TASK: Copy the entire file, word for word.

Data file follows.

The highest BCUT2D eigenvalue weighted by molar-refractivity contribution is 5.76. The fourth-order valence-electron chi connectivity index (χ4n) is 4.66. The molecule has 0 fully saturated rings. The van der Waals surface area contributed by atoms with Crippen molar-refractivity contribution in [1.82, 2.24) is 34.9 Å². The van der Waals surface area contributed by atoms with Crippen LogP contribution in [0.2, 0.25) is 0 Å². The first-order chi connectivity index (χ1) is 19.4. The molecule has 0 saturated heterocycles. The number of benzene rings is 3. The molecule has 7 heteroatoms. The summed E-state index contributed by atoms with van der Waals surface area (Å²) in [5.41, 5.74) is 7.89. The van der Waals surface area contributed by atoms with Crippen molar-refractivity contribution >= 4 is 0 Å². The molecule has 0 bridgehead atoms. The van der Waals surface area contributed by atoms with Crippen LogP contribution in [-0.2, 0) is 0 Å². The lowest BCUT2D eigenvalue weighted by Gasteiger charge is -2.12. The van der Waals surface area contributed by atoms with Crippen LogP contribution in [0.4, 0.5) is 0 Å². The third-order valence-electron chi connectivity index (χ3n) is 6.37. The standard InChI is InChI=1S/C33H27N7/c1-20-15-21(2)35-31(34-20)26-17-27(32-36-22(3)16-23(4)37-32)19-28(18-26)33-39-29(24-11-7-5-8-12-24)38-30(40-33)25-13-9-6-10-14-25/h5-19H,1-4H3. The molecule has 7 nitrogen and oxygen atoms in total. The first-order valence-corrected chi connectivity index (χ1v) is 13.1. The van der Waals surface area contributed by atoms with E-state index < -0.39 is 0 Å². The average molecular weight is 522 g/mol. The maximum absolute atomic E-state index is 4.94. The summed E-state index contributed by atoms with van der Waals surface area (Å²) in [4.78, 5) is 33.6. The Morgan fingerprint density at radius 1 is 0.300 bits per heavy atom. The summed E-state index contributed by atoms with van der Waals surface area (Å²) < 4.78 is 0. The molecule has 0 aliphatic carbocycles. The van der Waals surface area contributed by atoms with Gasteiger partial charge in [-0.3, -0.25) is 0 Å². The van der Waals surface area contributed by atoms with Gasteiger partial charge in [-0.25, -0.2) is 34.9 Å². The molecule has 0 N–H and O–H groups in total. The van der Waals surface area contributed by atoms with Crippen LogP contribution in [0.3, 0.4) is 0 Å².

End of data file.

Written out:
The highest BCUT2D eigenvalue weighted by molar-refractivity contribution is 5.76. The fourth-order valence-electron chi connectivity index (χ4n) is 4.66. The molecule has 0 fully saturated rings. The van der Waals surface area contributed by atoms with Crippen molar-refractivity contribution in [1.82, 2.24) is 34.9 Å². The van der Waals surface area contributed by atoms with Crippen LogP contribution in [0.2, 0.25) is 0 Å². The first-order chi connectivity index (χ1) is 19.4. The molecule has 0 saturated heterocycles. The number of benzene rings is 3. The molecule has 7 heteroatoms. The summed E-state index contributed by atoms with van der Waals surface area (Å²) in [5.41, 5.74) is 7.89. The van der Waals surface area contributed by atoms with Crippen molar-refractivity contribution >= 4 is 0 Å². The molecule has 0 bridgehead atoms. The van der Waals surface area contributed by atoms with Crippen LogP contribution in [-0.2, 0) is 0 Å². The lowest BCUT2D eigenvalue weighted by Gasteiger charge is -2.12. The van der Waals surface area contributed by atoms with Crippen LogP contribution in [0.4, 0.5) is 0 Å². The third-order valence-electron chi connectivity index (χ3n) is 6.37. The standard InChI is InChI=1S/C33H27N7/c1-20-15-21(2)35-31(34-20)26-17-27(32-36-22(3)16-23(4)37-32)19-28(18-26)33-39-29(24-11-7-5-8-12-24)38-30(40-33)25-13-9-6-10-14-25/h5-19H,1-4H3. The molecule has 7 nitrogen and oxygen atoms in total. The first-order valence-corrected chi connectivity index (χ1v) is 13.1. The van der Waals surface area contributed by atoms with E-state index < -0.39 is 0 Å². The average molecular weight is 522 g/mol. The maximum absolute atomic E-state index is 4.94. The summed E-state index contributed by atoms with van der Waals surface area (Å²) in [4.78, 5) is 33.6. The Morgan fingerprint density at radius 1 is 0.300 bits per heavy atom. The summed E-state index contributed by atoms with van der Waals surface area (Å²) < 4.78 is 0. The molecule has 0 aliphatic carbocycles. The van der Waals surface area contributed by atoms with Gasteiger partial charge in [-0.3, -0.25) is 0 Å². The van der Waals surface area contributed by atoms with Gasteiger partial charge in [-0.25, -0.2) is 34.9 Å². The molecule has 0 N–H and O–H groups in total. The van der Waals surface area contributed by atoms with Crippen LogP contribution in [0.3, 0.4) is 0 Å².